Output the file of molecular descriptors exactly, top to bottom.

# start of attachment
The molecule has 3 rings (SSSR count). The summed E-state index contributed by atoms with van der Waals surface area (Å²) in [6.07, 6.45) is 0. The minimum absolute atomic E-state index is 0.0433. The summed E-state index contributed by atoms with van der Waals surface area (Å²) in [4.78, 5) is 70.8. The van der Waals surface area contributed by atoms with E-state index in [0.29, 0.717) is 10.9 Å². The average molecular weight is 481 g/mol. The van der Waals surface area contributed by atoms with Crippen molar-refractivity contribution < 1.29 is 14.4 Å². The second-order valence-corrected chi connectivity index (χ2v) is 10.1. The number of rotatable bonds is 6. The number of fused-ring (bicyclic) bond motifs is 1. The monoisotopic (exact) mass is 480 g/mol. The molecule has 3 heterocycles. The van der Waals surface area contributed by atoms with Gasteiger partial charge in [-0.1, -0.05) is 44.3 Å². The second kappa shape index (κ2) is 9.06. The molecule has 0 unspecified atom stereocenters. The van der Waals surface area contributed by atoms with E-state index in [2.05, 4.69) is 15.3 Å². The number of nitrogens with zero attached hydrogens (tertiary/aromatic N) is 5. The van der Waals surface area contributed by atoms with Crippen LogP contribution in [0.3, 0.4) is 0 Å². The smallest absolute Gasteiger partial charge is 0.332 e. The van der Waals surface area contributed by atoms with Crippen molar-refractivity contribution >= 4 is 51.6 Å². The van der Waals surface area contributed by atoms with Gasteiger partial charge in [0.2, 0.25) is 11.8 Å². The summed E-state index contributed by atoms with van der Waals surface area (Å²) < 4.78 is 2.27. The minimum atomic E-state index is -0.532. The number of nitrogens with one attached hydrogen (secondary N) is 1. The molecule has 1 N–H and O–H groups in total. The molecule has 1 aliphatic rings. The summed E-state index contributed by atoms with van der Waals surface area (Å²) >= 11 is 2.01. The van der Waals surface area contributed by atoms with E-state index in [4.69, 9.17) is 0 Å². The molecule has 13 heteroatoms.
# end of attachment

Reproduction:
The molecule has 3 rings (SSSR count). The summed E-state index contributed by atoms with van der Waals surface area (Å²) in [6.07, 6.45) is 0. The minimum absolute atomic E-state index is 0.0433. The summed E-state index contributed by atoms with van der Waals surface area (Å²) in [4.78, 5) is 70.8. The van der Waals surface area contributed by atoms with E-state index in [0.29, 0.717) is 10.9 Å². The average molecular weight is 481 g/mol. The van der Waals surface area contributed by atoms with Crippen molar-refractivity contribution < 1.29 is 14.4 Å². The second-order valence-corrected chi connectivity index (χ2v) is 10.1. The number of rotatable bonds is 6. The number of fused-ring (bicyclic) bond motifs is 1. The monoisotopic (exact) mass is 480 g/mol. The molecule has 3 heterocycles. The van der Waals surface area contributed by atoms with Gasteiger partial charge in [-0.1, -0.05) is 44.3 Å². The second kappa shape index (κ2) is 9.06. The molecule has 0 unspecified atom stereocenters. The van der Waals surface area contributed by atoms with E-state index in [2.05, 4.69) is 15.3 Å². The number of nitrogens with zero attached hydrogens (tertiary/aromatic N) is 5. The van der Waals surface area contributed by atoms with Crippen LogP contribution in [0.3, 0.4) is 0 Å². The smallest absolute Gasteiger partial charge is 0.332 e. The van der Waals surface area contributed by atoms with Crippen molar-refractivity contribution >= 4 is 51.6 Å². The van der Waals surface area contributed by atoms with Gasteiger partial charge in [0.2, 0.25) is 11.8 Å². The summed E-state index contributed by atoms with van der Waals surface area (Å²) < 4.78 is 2.27. The minimum atomic E-state index is -0.532. The number of nitrogens with one attached hydrogen (secondary N) is 1. The molecule has 1 N–H and O–H groups in total. The molecule has 1 aliphatic rings. The summed E-state index contributed by atoms with van der Waals surface area (Å²) >= 11 is 2.01. The van der Waals surface area contributed by atoms with E-state index in [4.69, 9.17) is 0 Å². The molecule has 13 heteroatoms.